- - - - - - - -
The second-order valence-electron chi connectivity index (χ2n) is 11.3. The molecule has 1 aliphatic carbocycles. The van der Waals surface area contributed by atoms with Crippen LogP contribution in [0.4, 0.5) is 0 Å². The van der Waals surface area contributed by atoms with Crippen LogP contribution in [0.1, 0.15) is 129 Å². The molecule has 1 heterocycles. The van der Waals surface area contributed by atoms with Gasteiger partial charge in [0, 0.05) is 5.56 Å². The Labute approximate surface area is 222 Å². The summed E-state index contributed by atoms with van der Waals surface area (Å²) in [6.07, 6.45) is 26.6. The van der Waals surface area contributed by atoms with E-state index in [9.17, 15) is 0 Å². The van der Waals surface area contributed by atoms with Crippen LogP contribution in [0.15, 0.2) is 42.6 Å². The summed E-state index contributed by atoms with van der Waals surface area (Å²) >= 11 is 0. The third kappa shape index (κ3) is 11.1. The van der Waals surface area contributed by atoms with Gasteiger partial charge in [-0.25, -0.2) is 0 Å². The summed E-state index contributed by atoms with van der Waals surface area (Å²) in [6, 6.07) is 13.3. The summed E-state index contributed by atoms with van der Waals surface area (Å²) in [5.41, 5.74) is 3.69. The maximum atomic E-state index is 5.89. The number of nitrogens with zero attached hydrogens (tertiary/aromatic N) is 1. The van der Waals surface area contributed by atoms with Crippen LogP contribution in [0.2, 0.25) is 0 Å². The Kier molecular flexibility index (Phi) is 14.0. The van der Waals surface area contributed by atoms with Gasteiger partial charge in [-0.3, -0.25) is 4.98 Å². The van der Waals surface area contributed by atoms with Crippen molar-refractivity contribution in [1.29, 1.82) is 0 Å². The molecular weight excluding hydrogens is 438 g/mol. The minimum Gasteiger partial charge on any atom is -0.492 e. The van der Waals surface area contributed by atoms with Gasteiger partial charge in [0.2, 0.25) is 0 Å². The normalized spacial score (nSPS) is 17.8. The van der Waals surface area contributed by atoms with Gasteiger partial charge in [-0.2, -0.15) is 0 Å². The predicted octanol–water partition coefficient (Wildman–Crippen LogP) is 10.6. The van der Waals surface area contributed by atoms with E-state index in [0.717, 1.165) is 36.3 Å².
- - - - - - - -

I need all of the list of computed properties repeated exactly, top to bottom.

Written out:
The second-order valence-electron chi connectivity index (χ2n) is 11.3. The molecule has 1 aliphatic carbocycles. The van der Waals surface area contributed by atoms with Crippen LogP contribution in [0.4, 0.5) is 0 Å². The van der Waals surface area contributed by atoms with Crippen LogP contribution in [0.1, 0.15) is 129 Å². The molecule has 1 heterocycles. The van der Waals surface area contributed by atoms with Gasteiger partial charge in [0, 0.05) is 5.56 Å². The Labute approximate surface area is 222 Å². The summed E-state index contributed by atoms with van der Waals surface area (Å²) in [6.07, 6.45) is 26.6. The van der Waals surface area contributed by atoms with E-state index in [9.17, 15) is 0 Å². The van der Waals surface area contributed by atoms with Crippen LogP contribution in [0.15, 0.2) is 42.6 Å². The summed E-state index contributed by atoms with van der Waals surface area (Å²) >= 11 is 0. The third kappa shape index (κ3) is 11.1. The van der Waals surface area contributed by atoms with Gasteiger partial charge in [-0.25, -0.2) is 0 Å². The summed E-state index contributed by atoms with van der Waals surface area (Å²) in [6, 6.07) is 13.3. The summed E-state index contributed by atoms with van der Waals surface area (Å²) in [5.41, 5.74) is 3.69. The maximum atomic E-state index is 5.89. The number of nitrogens with zero attached hydrogens (tertiary/aromatic N) is 1. The van der Waals surface area contributed by atoms with Crippen LogP contribution in [0.2, 0.25) is 0 Å². The Kier molecular flexibility index (Phi) is 14.0. The van der Waals surface area contributed by atoms with Gasteiger partial charge in [-0.3, -0.25) is 4.98 Å². The van der Waals surface area contributed by atoms with Crippen molar-refractivity contribution in [1.29, 1.82) is 0 Å². The molecular weight excluding hydrogens is 438 g/mol. The minimum Gasteiger partial charge on any atom is -0.492 e. The van der Waals surface area contributed by atoms with Gasteiger partial charge in [0.2, 0.25) is 0 Å². The normalized spacial score (nSPS) is 17.8. The van der Waals surface area contributed by atoms with Gasteiger partial charge in [-0.2, -0.15) is 0 Å². The predicted octanol–water partition coefficient (Wildman–Crippen LogP) is 10.6. The van der Waals surface area contributed by atoms with E-state index in [0.717, 1.165) is 36.3 Å².